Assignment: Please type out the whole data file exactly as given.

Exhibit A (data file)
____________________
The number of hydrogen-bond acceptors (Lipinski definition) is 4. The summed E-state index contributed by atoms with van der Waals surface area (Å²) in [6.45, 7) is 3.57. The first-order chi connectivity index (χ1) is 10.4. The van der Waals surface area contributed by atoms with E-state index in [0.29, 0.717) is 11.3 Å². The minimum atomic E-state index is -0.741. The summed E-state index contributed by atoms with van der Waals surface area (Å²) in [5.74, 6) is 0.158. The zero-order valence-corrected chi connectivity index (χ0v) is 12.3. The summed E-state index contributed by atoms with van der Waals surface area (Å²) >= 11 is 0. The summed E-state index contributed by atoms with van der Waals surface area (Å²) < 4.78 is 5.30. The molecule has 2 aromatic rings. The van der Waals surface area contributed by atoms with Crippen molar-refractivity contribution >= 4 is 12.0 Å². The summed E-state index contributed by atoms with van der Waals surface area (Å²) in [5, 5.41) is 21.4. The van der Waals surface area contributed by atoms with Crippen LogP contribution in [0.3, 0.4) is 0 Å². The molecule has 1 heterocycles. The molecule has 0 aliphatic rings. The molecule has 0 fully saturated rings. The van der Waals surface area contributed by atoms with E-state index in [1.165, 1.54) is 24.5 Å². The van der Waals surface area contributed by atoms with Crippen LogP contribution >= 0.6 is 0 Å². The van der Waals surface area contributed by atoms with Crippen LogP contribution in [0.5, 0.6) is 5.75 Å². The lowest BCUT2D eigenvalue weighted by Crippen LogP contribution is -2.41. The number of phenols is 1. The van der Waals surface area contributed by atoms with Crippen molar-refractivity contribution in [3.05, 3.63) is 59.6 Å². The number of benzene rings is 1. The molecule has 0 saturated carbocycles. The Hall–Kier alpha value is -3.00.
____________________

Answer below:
The number of hydrogen-bond acceptors (Lipinski definition) is 4. The summed E-state index contributed by atoms with van der Waals surface area (Å²) in [6.45, 7) is 3.57. The first-order chi connectivity index (χ1) is 10.4. The van der Waals surface area contributed by atoms with E-state index in [0.29, 0.717) is 11.3 Å². The minimum atomic E-state index is -0.741. The summed E-state index contributed by atoms with van der Waals surface area (Å²) in [5.74, 6) is 0.158. The zero-order valence-corrected chi connectivity index (χ0v) is 12.3. The summed E-state index contributed by atoms with van der Waals surface area (Å²) >= 11 is 0. The summed E-state index contributed by atoms with van der Waals surface area (Å²) < 4.78 is 5.30. The molecule has 2 aromatic rings. The van der Waals surface area contributed by atoms with Crippen molar-refractivity contribution >= 4 is 12.0 Å². The summed E-state index contributed by atoms with van der Waals surface area (Å²) in [5, 5.41) is 21.4. The van der Waals surface area contributed by atoms with Crippen LogP contribution in [0.3, 0.4) is 0 Å². The molecule has 1 heterocycles. The molecule has 0 aliphatic rings. The molecule has 0 fully saturated rings. The van der Waals surface area contributed by atoms with E-state index in [1.165, 1.54) is 24.5 Å². The van der Waals surface area contributed by atoms with Crippen LogP contribution >= 0.6 is 0 Å². The van der Waals surface area contributed by atoms with Crippen LogP contribution in [0.5, 0.6) is 5.75 Å². The lowest BCUT2D eigenvalue weighted by Crippen LogP contribution is -2.41. The number of phenols is 1. The van der Waals surface area contributed by atoms with Crippen molar-refractivity contribution in [3.05, 3.63) is 59.6 Å². The number of benzene rings is 1. The molecule has 0 saturated carbocycles. The Hall–Kier alpha value is -3.00.